Unlike some relatively well-documented mythologies in the world, ranging from the Egyptian, Indian, to the Greek, the Slavic mythology is mostly and rather unfortunately shrouded in obscure folklore. Some of these myths originated from pre-Christian Slavic realms and others from complicated Christian bias (that came centuries later).
However, there are some major deities whose names crop up from scant but near-contemporary sources, like the Primary Chronicle, a Keivan Rus annal that dates from circa 1113 AD. To that end, here we present a list of 12 enigmatic Slavic gods and goddesses. Few of the entries were drawn from hypotheses based on later medieval German sources.
- Recognized Slavic Gods and Goddesses –
- Hypothetical Slavic Gods and Goddesses –
Recognized Slavic Gods and Goddesses –
Rod – Ancestor God
One of the primary examples of duality/polarity in Slavic mythology relates to the entity of Rod (and Rozanica – his female counterpart). Often perceived as the primordial god, Rod was possibly also venerated as the supreme god in various pre-Christian cultures of the Eastern and the Southern Slavs.
In essence, his (scant) mythical narrative relates to how Rod is the creator (or progenitor) of the other Slavic gods and the universe, thus suggesting his early status as an important deity. To that end, the very name ‘Rod’ is derived from the Proto-Slavic word *rodъ, which relates to both ‘birth’, ‘family’, and ‘harvest’.
In view of this etymological connection, it can be surmised that Rod was probably venerated as the deity of families, agriculture, and rain; especially during the early Slavic period. However, he was replaced by Perun (described later in the article) – as can be discerned from his omission from the pantheon of deities worshiped by Vladimir the Great, circa 10th century AD.
However, Rod was probably worshipped as Sud (‘The Judge’) by the southern Slavs. Interestingly enough, the female counterpart/s of Rod, collectively known as Rozhanitsy (or Sudzenitsy), were possibly venerated as multiple goddesses (much like the Fates of Greek mythology) who were perceived as protector deities of clans or tribes.
Perun – The God of Thunder
Probably the most well-known of Slavic gods and goddesses, Perun (or Grom) was venerated as the god of thunder, rain, justice (law), and war. In terms of mythology, he is symbolized by the oak – which exemplified the realms of the living and the sky.
To that end, etymologically the root *perkwu in Proto-Slavic possibly meant oak, but later *per meant strike – thus suggesting the evolution of Perun from a deity of just atmosphere to the all-encompassing deity of war and justice. This rather translates to his physical appearance – a strong bearded man armed with an ax (much like the Norse Thor).
Interestingly enough, in the mythical narrative, Perun, represents the steadfastness of oak of life, with his eagle-like form keeping a watch over the mortal realm from the highest branches of the tree. On the other hand, the root of the oak was symbolized by his nemesis Veles (discussed in the next entry), the dragon (or serpent) deity of water, and the dark underworld. This inevitably leads to clashes between these Slavic gods, especially after Veles tends to intrude upon the mortal realm – the domain under the protection of Perun.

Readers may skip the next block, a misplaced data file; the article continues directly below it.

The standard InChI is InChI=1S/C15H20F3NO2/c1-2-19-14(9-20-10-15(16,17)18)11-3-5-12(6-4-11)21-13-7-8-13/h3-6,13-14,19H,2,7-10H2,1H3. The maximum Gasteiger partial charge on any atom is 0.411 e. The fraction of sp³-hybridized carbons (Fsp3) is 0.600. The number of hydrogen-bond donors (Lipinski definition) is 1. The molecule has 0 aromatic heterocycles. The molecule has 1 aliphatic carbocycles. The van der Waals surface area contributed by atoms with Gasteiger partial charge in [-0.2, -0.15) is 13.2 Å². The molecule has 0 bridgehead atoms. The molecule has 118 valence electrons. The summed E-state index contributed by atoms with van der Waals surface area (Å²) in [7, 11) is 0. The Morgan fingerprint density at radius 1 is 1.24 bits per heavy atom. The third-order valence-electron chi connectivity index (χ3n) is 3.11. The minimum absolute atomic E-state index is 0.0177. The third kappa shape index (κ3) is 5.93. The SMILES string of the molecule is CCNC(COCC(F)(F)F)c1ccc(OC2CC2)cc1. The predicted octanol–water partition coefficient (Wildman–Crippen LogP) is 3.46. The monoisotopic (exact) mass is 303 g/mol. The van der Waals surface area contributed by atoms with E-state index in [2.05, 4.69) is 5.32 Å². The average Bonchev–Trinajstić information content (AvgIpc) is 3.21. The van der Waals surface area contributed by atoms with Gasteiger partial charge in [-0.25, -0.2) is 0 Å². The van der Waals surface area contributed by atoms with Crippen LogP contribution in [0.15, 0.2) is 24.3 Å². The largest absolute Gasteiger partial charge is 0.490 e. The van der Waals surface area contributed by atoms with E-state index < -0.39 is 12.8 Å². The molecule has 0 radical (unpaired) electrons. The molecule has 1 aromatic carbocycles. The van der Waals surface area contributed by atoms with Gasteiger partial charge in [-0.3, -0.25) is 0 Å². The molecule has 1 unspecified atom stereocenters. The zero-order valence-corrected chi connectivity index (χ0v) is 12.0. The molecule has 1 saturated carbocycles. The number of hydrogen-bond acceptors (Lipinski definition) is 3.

As for the historical side of affairs, Perun, among all Slavic gods, has the most number of descriptions (although not all by name) in ancient Slavic texts. In fact, the deity is often co-identified with Perkunas, the Baltic god of thunder.
The Primary Chronicle (dating from circa 9th century AD) also mentions how Prince Oleg sealed a peace treaty with the Eastern Roman Empire (Byzantine) by invoking the weapons of Perun. Lastly, it is also mentioned how Vladimir the Great even installed an impressive statue of Perun, which was later discarded when Keivan Rus became Christianized under his rule.
Veles – The God of the Underworld
The deity of many attributes, Veles (or Volos) is among the very few Slavic gods who find mentioned in most ancient and medieval Slavic domains. Talking of attributes, Veles was venerated as the god of livestock, earth, wealth, poetry, and even music.
However, there was a more disquieting side to the Slavic god, as can be discerned from his association with the underworld and water – which also made Veles the deity of departed souls, magic, and trickery. Pertaining to the latter-mentioned attributes, Veles was often projected as the nemesis (or antithesis) of Perun, the robust thunder god symbolizing the power of life.
Physically, Veles was often portrayed as a bearded man with dark, wooly features; while sometimes also depicted as a bald man with horns. In the mythical narrative of Slavic gods, Veles is also portrayed as the dragon or serpent who emerges from the fleece of darkened wool to strike at the base of the tree of life – the very guardianship of Perun.
In some myths, he goes on to abduct Mokosh – the consort of Perun and the goddess of summer, thus suggesting the eternal struggle between life and death and winter and summer. As for the historical side of affairs, Veles, by his name, was possibly mentioned for the first time in the Rus-Byzantine Treaty of 971 – wherein he is invoked as a deity who has the power to bring on diseases on oathbreakers.
Dazhbog – The God of Sun and Rain
Another one of the major Slavic gods, Dazhbog was venerated as the god of sun and rain in most pre-medieval Slavic cultures, often projected as being the son of Perun. From the etymological side, the word Dazhbog (or Dazhboh) is probably derived from Proto-Slavic *dadjьbogъ – which suggests that the deity was possibly revered as a god (or giver) of wealth.
Interestingly, Proto-Slavic *bogъ (god) might even be related to Indo-Iranian Bhaga (meaning share or wealth), which suggests an older Indo-European origin of Dazhbog. The attribute of sharing wealth is also inducted into various Slavic myths of Dazhbog – some of which describe him as a wolf-pelt (or bear pelt) wearing man giving gold and fortune to people during the hard winter days.